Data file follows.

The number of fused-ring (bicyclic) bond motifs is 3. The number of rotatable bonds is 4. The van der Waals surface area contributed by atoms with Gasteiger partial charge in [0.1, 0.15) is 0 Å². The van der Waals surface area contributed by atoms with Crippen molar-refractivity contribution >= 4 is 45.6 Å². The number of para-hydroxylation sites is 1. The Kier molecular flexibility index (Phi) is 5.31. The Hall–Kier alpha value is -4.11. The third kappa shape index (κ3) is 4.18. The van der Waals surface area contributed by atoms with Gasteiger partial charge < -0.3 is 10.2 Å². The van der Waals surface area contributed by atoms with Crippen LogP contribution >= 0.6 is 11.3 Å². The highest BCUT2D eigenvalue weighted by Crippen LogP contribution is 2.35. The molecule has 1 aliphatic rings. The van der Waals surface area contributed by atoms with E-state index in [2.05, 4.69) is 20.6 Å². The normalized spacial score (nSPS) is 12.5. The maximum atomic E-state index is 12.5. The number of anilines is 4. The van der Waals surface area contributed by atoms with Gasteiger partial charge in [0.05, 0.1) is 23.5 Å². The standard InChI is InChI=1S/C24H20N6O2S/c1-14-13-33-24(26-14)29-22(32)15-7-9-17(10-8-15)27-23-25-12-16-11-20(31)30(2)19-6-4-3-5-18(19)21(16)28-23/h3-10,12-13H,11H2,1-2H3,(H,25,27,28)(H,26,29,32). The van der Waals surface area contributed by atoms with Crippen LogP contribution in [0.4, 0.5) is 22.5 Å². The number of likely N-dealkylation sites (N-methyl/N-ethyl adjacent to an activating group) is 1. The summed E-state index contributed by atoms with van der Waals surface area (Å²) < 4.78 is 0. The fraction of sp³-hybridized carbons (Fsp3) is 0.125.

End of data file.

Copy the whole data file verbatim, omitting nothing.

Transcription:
The number of fused-ring (bicyclic) bond motifs is 3. The number of rotatable bonds is 4. The van der Waals surface area contributed by atoms with Gasteiger partial charge in [0.1, 0.15) is 0 Å². The van der Waals surface area contributed by atoms with Crippen molar-refractivity contribution >= 4 is 45.6 Å². The number of para-hydroxylation sites is 1. The Kier molecular flexibility index (Phi) is 5.31. The Hall–Kier alpha value is -4.11. The third kappa shape index (κ3) is 4.18. The van der Waals surface area contributed by atoms with Gasteiger partial charge < -0.3 is 10.2 Å². The van der Waals surface area contributed by atoms with Crippen LogP contribution >= 0.6 is 11.3 Å². The highest BCUT2D eigenvalue weighted by Crippen LogP contribution is 2.35. The molecule has 1 aliphatic rings. The van der Waals surface area contributed by atoms with E-state index in [2.05, 4.69) is 20.6 Å². The normalized spacial score (nSPS) is 12.5. The maximum atomic E-state index is 12.5. The number of anilines is 4. The van der Waals surface area contributed by atoms with Gasteiger partial charge in [0.05, 0.1) is 23.5 Å². The standard InChI is InChI=1S/C24H20N6O2S/c1-14-13-33-24(26-14)29-22(32)15-7-9-17(10-8-15)27-23-25-12-16-11-20(31)30(2)19-6-4-3-5-18(19)21(16)28-23/h3-10,12-13H,11H2,1-2H3,(H,25,27,28)(H,26,29,32). The van der Waals surface area contributed by atoms with Crippen LogP contribution in [0.4, 0.5) is 22.5 Å². The number of likely N-dealkylation sites (N-methyl/N-ethyl adjacent to an activating group) is 1. The summed E-state index contributed by atoms with van der Waals surface area (Å²) < 4.78 is 0. The fraction of sp³-hybridized carbons (Fsp3) is 0.125.